Oh, my! It’s just incredible how Beck Hansen has changed, evolving (or regressing when he’s going old school loco) in sound, as each record gets out. And here he is, at his 10th studio album, Modern Guilt, an album detailing an experience, an album that tackles a lot of Beck’s inner, unresolved issues with a more noir approach, radically different then the naive pop hooks he used to use at the beginning of his 15 year career. It’s understandable, the man’s pushing forty, the need to experiment naturally surfaces, but his fans will certainly be surprised by the psychedelic, vintage direction the LA hippie has chosen nonetheless.
The production work on Beck’s album’s has always been top notch with players like Dust Brothers or Nigel Godrich involved, but for Modern Guilt Hansen teamed up with a somewhat unusual pair, in the form of hip-hop top sound man Brian Burton aka Danger Mouse. The choice was an ideal one, if I may add. Danger Mouse did a fantastic job in complementing Beck’s ’60s psychedelia directions, much in the same way he masterfully accomplished with Gnarls Barkley’s LPs.
The record, as you may notice from the name, isn’t quite the most feel good album Beck has released, but the dark shroud thrown around its songs, has made Modern Guilt remarkably catchy and beautifully scary. The album’s first single, “Chemtrails”, is a perfect illustration of just this. Very eerie, very dark, but at the same time very fun and catchy. It has a great trippy beat, with a great bass line and, most of all, it features some awesome drumming from behalf of long time collaborator Joey Waronker. It’s also the only track not to feature any samples or loops from Danger Mouse.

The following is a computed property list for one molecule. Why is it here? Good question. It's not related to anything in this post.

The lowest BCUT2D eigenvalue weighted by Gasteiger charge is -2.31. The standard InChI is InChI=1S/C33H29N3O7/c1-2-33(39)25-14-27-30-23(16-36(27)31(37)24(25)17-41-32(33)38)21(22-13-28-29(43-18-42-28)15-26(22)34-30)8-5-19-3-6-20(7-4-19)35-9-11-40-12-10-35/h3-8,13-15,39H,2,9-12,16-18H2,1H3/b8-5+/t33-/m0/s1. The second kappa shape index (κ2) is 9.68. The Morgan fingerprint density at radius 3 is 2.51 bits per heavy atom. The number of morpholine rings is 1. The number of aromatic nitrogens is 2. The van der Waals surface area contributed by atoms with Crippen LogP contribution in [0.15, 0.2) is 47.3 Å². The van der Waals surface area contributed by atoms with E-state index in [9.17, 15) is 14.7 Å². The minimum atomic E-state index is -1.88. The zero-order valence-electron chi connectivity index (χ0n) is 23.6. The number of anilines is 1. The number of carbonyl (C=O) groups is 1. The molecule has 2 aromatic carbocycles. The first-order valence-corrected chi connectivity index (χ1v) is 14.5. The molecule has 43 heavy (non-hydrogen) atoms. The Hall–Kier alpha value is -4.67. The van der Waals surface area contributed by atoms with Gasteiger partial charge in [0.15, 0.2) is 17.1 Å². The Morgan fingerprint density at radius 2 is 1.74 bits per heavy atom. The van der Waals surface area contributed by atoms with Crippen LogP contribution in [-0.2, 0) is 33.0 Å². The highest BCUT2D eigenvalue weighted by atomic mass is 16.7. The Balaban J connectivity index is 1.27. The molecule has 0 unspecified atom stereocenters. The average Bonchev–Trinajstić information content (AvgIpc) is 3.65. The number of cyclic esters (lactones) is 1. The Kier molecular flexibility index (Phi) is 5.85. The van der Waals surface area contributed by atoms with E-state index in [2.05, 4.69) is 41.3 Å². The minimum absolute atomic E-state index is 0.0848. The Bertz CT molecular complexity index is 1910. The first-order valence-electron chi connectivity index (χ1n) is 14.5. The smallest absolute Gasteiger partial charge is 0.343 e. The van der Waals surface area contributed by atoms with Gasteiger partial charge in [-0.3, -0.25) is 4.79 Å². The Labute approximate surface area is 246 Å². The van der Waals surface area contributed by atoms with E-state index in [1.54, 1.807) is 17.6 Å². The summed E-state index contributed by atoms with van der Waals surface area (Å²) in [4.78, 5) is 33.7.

“Orphans” is a great drum-n-bass rocker, while “Gamma Ray” is almost like a songs in a song, making a world of itself. It’s the clearest example of Hansen’s psychedelic ambitions and also has some eco friendly lyrics (“If I could hold hold out for now/ With these icecaps melting down”), alongside thoughts of nuclear annihilation. Speaking of lyrics “Profanity Prayers” includes lines worthy of Dylan, converted to 21st century mainstream society of course: “And you wait at the light/ And watch for a sign that you’re breathing…”
“Youthless” is very fast and ominous. “Walls” is heavily sampled and features some backing vocals from Cat Power. Eventually Modern Guilt comes to a close with the stark ballad “Volcano,” but sadly it ends too prematurely. And speaking of prematurity, the record is waaay too short, barely spanning 35 minutes over 10 tracks, with most tracks being under the 3 minute mark. I appreciate quality, over quantity, but I get the feeling Mr. Hansen could’ve stretched the record a bit more, at least to a respectable 45 minutes.
Once herald as the post-modern savior of rock and the most intriguing counter-cultural person in the US, Beck Hansen has grown a bit surfeited, fact highly noticeable in his recent live shows. Nonetheless, the Scientology adept is still somewhat on top of his game, and this 10th installment, Modern Guilt, is certainly his most solid and satisfying album since Sea Change (2002).
- Orphans (featuring Cat Power)
- Gamma Ray
- Modern Guilt
- Walls” (featuring Cat Power)
- Soul of a Man
- Profanity Prayers